Monday, 21 April 2014

'You have no reason to be depressed'

There are plenty of blogs, websites and documents that explain what people should and should not say to somebody who is living with a mental illness.  Most of the time these comments are said innocently, assuming what they say will change the thought process of the other person.  But with the fantastic effort of mental health charities and anti-stigma champions it is now at the point where ignorance is no longer an excuse.

The sentence that makes my skin crawl with unease and frustration is ‘you have no reason to be depressed’.  I have had close friends and relatives say this to me more than asking me if I am alright.  Why do I take such offence of this?  Firstly, it is personal, because the word 'you' is used.  Secondly, it is incredibly judgmental, as if knowing exactly what the other person is thinking and feeling.  People say this because they do not understand why somebody, who looks happy and well on the outside, should be feeling so low in the inside, and hope that saying this will trigger a thought in their mind.  Unfortunately, that is far from the truth.  Telling somebody who is suffering from depression that they have no reason to will only add more hurt and frustration.  Why is that?
  • Depression is not an emotion, it is an illness.  Whilst people can control emotions, to a degree, people cannot control whether they will become depressed or not.  Considering how painful (physically and emotionally) depression is people would chose NOT to be depressed.
  • Nobody has the right to judge others.  So let me use an example below.


Jim is in his mid-thirties.  He has been married for almost ten years and has two young children.  He works full time as a quality manager and the commute is relatively easy, his wife works at the local nursery part time.  He enjoys taking the children to the park to feed the ducks and reads fantasy novels in his spare time. 

The passage gives the impression that Jim has a somewhat idyllic life.  He works, he has a home, wife, children and hobbies.  But Jim suffers from depression.  You may read the passage back and think ‘but he has no reason to be depressed’.  Would you tell Jim that?  How do you think Jim would feel?

Let’s go back to the passage.  Jim is married with two young children.  The marriage is at breaking point and they constantly row.  One of his children suffers from autism so his spare time is often spent on the children to keep them entertained or calm.  He works as a quality manager.  At work he is getting bullied by other colleagues and the work is often too much for him to cope with.  Whilst he enjoys reading and taking the children to the park he has recently lost the enjoyment and interest he had for those activities.  Because of stress at work and home he is often overeating for comfort, he suffers from headaches, backache and stomach ache and he does not sleep enough, which is often fractured.  He is still troubled by a trauma from his childhood that often appears in dreams and flashbacks.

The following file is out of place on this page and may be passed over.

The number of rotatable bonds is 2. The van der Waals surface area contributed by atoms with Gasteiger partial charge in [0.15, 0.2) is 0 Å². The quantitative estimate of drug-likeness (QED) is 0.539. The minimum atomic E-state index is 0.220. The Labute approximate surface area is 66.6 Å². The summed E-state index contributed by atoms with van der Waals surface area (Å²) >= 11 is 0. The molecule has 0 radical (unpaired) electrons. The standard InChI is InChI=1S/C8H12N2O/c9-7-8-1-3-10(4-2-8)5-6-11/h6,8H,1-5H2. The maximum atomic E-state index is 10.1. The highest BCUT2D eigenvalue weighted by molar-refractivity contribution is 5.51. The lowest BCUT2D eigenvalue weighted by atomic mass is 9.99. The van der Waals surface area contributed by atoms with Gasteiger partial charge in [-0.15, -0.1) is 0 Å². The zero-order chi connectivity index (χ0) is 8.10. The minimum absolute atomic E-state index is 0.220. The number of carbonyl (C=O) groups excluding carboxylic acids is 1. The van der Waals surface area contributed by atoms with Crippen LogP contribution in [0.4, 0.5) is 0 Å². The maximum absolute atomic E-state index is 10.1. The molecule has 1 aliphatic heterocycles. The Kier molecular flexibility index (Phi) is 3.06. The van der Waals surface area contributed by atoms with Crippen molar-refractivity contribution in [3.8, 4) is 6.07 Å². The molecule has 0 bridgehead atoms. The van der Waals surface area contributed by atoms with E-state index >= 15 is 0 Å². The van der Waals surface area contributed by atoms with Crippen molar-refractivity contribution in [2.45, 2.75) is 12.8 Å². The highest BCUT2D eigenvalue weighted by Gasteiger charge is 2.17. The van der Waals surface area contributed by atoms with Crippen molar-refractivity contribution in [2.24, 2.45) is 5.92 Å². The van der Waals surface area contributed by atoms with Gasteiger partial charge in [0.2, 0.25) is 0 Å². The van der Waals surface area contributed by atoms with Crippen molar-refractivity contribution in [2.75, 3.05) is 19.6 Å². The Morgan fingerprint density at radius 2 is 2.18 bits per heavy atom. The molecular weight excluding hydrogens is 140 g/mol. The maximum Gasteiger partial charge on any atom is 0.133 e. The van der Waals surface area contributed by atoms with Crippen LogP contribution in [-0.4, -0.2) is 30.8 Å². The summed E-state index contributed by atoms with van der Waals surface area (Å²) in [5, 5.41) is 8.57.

People who suffer from depression will not necessarily have a situation in their life to cause or contribute to their illness.  For some people depression can appear out of the blue.  However depression starts it can leave the person feeling drained, hopeless and at fault.  People often over or undereat, have fractured sleep and rise early, suffer from aches and pains and become possessed by negative thoughts.  In some cases people may self harm, have suicidal thoughts or even attempt suicide.

Now considering how people feel during depression if you were to tell them ‘you have no reason to be depressed’ how do you think that will make them feel?  It certainly will not achieve the effect that may be intended.  It will only add to the hatred they have towards themselves, the frustration they already feel and the hopelessness.

So what should you do?
  • Let your friend or family member know that you are there to listen.  A simple text to say ‘How are you?’ goes a long way.
  • Make time to see them, suggest a day out shopping, dinner at a restaurant or watch a film at the cinema.
  • Never judge and never assume how they feel.  Instead, say phrases like ‘I can see how this is making you feel.’  Never say you understand if you don’t.
  • Avoid clich├ęs, saying phrases like ‘pull yourself together’ and ‘chin up’ is counterproductive.  If it was that easy then people would not be depressed!
  • Be careful of what you say.  Old phrases like ‘looney bin’, ‘mental home’, ‘you’re mental’ and ‘he’s nuts’ can be very offensive. 


Time to Change, Rethink and Mind have pages dedicated to tips on what to say and how to be there for somebody who is suffering from a mental illness.  Some of the information above has been pinched from those sites.  The links below will help you:


Remember, that one text, note or conversation could make a huge difference to somebody who is suffering from a mental illness.  Let somebody know today that you are thinking of them.  

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